Reprinted from the October 2016 AltTox Digest; used by permission.

Now that the human genome has been mapped, the next frontier is to map the human cellular phenotypes. An understanding of all the types of human cells and how they interact in the various tissues and organs will provide the new level of understanding of human biology needed to accomplish medical breakthroughs, understand physiological processes such as human development and aging, and understand pathophysiological processes such as disease and toxicity.

Cells are the basic building blocks of all human tissues and organs. Beginning in the embryo, cells divide and begin to specialize into the different cell types that make up the human body.

General estimates identify several hundred major cell types, however, new methods of characterizing cells show that even within what appears to be a homogenous population there is great variability.

The technique used to identify cells at the level of the single cell is single-cell messenger RNA sequencing (RNA-seq), where every messenger RNA species in a sample is sequenced and identified.  Credit: Genome Research Limited

The technique used to identify cells at the level of the single cell is single-cell messenger RNA sequencing (RNA-seq), where every messenger RNA species in a sample is sequenced and identified. Credit: Genome Research Limited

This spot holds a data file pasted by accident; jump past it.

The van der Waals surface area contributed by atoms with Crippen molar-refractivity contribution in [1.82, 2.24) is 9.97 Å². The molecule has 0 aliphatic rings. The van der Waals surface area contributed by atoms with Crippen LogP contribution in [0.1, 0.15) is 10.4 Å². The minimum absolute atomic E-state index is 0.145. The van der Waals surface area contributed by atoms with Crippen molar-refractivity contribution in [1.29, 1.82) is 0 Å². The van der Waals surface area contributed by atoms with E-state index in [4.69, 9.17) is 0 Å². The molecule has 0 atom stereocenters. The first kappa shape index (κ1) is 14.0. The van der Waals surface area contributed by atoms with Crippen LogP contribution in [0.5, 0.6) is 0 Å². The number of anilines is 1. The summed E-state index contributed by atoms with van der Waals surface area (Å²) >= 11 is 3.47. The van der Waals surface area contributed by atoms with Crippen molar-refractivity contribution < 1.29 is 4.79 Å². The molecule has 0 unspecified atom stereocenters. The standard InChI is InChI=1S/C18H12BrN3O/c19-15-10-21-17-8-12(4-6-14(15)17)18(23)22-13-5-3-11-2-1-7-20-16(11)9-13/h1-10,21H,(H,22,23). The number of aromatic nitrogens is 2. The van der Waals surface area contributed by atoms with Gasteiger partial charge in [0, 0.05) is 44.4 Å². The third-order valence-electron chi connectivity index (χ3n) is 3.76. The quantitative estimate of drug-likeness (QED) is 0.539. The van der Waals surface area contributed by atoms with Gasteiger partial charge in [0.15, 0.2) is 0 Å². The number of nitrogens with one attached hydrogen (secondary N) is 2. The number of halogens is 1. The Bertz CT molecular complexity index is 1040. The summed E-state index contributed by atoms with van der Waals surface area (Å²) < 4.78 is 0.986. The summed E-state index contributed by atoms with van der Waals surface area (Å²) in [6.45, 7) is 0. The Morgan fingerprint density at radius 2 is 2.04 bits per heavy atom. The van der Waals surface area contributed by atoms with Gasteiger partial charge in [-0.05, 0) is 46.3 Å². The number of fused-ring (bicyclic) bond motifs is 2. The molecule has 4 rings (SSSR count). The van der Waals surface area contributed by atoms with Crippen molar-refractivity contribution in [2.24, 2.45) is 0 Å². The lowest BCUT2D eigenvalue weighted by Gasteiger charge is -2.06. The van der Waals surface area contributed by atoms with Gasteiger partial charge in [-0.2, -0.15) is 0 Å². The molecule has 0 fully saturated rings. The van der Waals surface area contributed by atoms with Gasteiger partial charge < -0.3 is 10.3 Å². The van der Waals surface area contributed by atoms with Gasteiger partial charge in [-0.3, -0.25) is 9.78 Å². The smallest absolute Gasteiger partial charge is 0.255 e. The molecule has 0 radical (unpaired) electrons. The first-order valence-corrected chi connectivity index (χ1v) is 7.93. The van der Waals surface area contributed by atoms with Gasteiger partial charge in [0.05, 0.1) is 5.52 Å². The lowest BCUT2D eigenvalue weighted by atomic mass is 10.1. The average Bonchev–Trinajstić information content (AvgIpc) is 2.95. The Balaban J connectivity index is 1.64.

Recent government funding initiatives have spurred innovation and progress in studying cells at the level of the single cell. In 2014, the US National Institutes of Health (NIH) awarded $7.9 million to 25 projects studying various aspects of single cell analysis as part of the Single Cell Analysis Program (SCAP).

On October 13-14, 2016 an international group of renowned researchers met in London to discuss building the Human Cell Atlas. The Human Cell Atlas will be more than just a catalogue of static cell types. Like SCAP, it involves addressing the many challenges in characterizing human cell heterogeneity.

For more on single cell analysis and the new international effort to develop the Human Cell Atlas, see the entire article, “The Human Cell Atlas: An international effort,” on AltTox.org.